Popular online taxi-hailing service Uber is said to have agreed a 200 million rand ($14 million) deal with South African vehicle finance provider WesBank to rent cars to drivers who can’t afford to buy them, according to reports from Reuters. According to Reuters;
WesBank, which is an arm of a leading SA bank, FirstRand, will rent cars to Uber drivers who do not qualify for traditional car loans due to a lack of credit history.
WesBank will recoup the loan from the fares Uber drivers collect from passengers, lowering default risk, de Kock said. The amount drivers repay will depend on the level of business they are doing.
This deal holds significant implications for Nigeria considering its status as the largest economy in Nigeria and a market that Uber takes quite seriously. Uber is still fairly new in Nigeria having commenced operations in Lagos a year ago. Lagos has a population of about 15 million people and is a potential major market for the company. The Nigerian government has also been pushing an auto policy that it hopes will revive local car market.
The South African deal suggest something similar could be in the offing for Nigeria as they look at bolster their pool of drivers in the country. Uber can still not be easily accessed in a lot of locations in Lagos as not a lot of drivers are available to even serve small but growing customer base. If Uber can replicate this same deal in Nigeria, then it has a massive window of opportunity to create massive employment for a lot of Nigerians. The Lagos State Government should be very much interested in such a scheme considering the massive economic boost it could bring to the state.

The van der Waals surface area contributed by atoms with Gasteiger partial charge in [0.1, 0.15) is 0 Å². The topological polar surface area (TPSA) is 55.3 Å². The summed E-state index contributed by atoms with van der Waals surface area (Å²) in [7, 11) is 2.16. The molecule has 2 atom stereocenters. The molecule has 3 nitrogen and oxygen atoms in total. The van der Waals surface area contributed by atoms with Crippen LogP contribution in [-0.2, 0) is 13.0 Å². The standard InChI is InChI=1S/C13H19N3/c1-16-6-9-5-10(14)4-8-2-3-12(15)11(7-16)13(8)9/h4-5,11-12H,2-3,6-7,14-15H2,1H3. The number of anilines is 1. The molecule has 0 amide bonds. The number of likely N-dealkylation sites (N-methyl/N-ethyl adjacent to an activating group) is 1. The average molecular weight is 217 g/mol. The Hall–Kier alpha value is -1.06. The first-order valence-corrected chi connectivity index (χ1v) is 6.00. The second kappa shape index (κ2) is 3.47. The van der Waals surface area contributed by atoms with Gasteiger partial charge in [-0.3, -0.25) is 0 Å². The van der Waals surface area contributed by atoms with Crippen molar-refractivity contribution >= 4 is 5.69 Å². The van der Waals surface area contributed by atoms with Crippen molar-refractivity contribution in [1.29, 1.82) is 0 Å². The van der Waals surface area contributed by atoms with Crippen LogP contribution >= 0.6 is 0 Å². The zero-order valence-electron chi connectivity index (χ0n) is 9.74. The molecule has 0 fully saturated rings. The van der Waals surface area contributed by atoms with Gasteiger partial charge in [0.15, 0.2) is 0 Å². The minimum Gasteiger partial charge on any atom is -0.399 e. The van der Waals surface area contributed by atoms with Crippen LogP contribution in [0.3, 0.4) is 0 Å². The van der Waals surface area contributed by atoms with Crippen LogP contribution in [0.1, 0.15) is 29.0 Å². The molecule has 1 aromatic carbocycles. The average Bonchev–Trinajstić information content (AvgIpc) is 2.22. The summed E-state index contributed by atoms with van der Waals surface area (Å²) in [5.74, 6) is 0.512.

Uber’s model more importantly could also be very attractive to Nigerian banks as the revenue cycle of the Uber cab business protects the banks from the risk of cash hoarding by drivers. With Uber, the banks have a reliable partner that can ensure payments are ring fenced for principal and interest repayments as customers do not pay the drivers but pay directly to Uber. Nairametrics expects Nigerian banks will be watching developments closely and could have just found a perfect model for financing vehicle loan schemes on a commercial basis.